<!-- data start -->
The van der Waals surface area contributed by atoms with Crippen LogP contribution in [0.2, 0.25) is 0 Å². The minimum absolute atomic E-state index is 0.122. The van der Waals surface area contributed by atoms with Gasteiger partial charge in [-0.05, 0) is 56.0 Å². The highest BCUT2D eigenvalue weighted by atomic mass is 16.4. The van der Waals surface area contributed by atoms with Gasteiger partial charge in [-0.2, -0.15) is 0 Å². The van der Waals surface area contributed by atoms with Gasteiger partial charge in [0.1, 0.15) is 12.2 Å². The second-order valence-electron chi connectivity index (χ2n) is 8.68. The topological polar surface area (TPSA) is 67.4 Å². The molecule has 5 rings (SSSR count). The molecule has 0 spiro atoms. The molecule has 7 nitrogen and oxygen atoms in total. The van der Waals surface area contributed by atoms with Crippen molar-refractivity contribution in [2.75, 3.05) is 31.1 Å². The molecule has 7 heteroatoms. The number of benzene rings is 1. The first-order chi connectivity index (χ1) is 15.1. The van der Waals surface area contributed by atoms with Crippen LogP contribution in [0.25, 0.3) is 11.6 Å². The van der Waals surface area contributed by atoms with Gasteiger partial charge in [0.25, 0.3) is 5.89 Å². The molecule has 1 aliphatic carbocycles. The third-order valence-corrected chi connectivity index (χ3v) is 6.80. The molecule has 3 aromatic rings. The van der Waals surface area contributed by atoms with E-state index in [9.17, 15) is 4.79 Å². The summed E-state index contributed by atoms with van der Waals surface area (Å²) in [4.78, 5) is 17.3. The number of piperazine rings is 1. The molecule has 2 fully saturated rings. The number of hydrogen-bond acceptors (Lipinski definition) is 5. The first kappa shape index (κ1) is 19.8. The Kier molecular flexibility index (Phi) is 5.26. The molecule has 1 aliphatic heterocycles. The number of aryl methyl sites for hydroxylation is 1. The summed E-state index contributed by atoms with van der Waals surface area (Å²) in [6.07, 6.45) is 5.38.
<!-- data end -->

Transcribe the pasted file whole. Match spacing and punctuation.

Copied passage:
The van der Waals surface area contributed by atoms with Crippen LogP contribution in [0.2, 0.25) is 0 Å². The minimum absolute atomic E-state index is 0.122. The van der Waals surface area contributed by atoms with Gasteiger partial charge in [-0.05, 0) is 56.0 Å². The highest BCUT2D eigenvalue weighted by atomic mass is 16.4. The van der Waals surface area contributed by atoms with Gasteiger partial charge in [-0.2, -0.15) is 0 Å². The van der Waals surface area contributed by atoms with Gasteiger partial charge in [0.1, 0.15) is 12.2 Å². The second-order valence-electron chi connectivity index (χ2n) is 8.68. The topological polar surface area (TPSA) is 67.4 Å². The molecule has 5 rings (SSSR count). The molecule has 0 spiro atoms. The molecule has 7 nitrogen and oxygen atoms in total. The van der Waals surface area contributed by atoms with Crippen molar-refractivity contribution in [2.75, 3.05) is 31.1 Å². The molecule has 7 heteroatoms. The number of benzene rings is 1. The first-order chi connectivity index (χ1) is 15.1. The van der Waals surface area contributed by atoms with Crippen LogP contribution in [0.25, 0.3) is 11.6 Å². The van der Waals surface area contributed by atoms with Gasteiger partial charge in [0.25, 0.3) is 5.89 Å². The molecule has 1 aliphatic carbocycles. The third-order valence-corrected chi connectivity index (χ3v) is 6.80. The molecule has 3 aromatic rings. The van der Waals surface area contributed by atoms with E-state index in [9.17, 15) is 4.79 Å². The summed E-state index contributed by atoms with van der Waals surface area (Å²) in [4.78, 5) is 17.3. The number of piperazine rings is 1. The molecule has 2 fully saturated rings. The number of hydrogen-bond acceptors (Lipinski definition) is 5. The first kappa shape index (κ1) is 19.8. The Kier molecular flexibility index (Phi) is 5.26. The molecule has 1 aliphatic heterocycles. The number of aryl methyl sites for hydroxylation is 1. The summed E-state index contributed by atoms with van der Waals surface area (Å²) in [6.07, 6.45) is 5.38.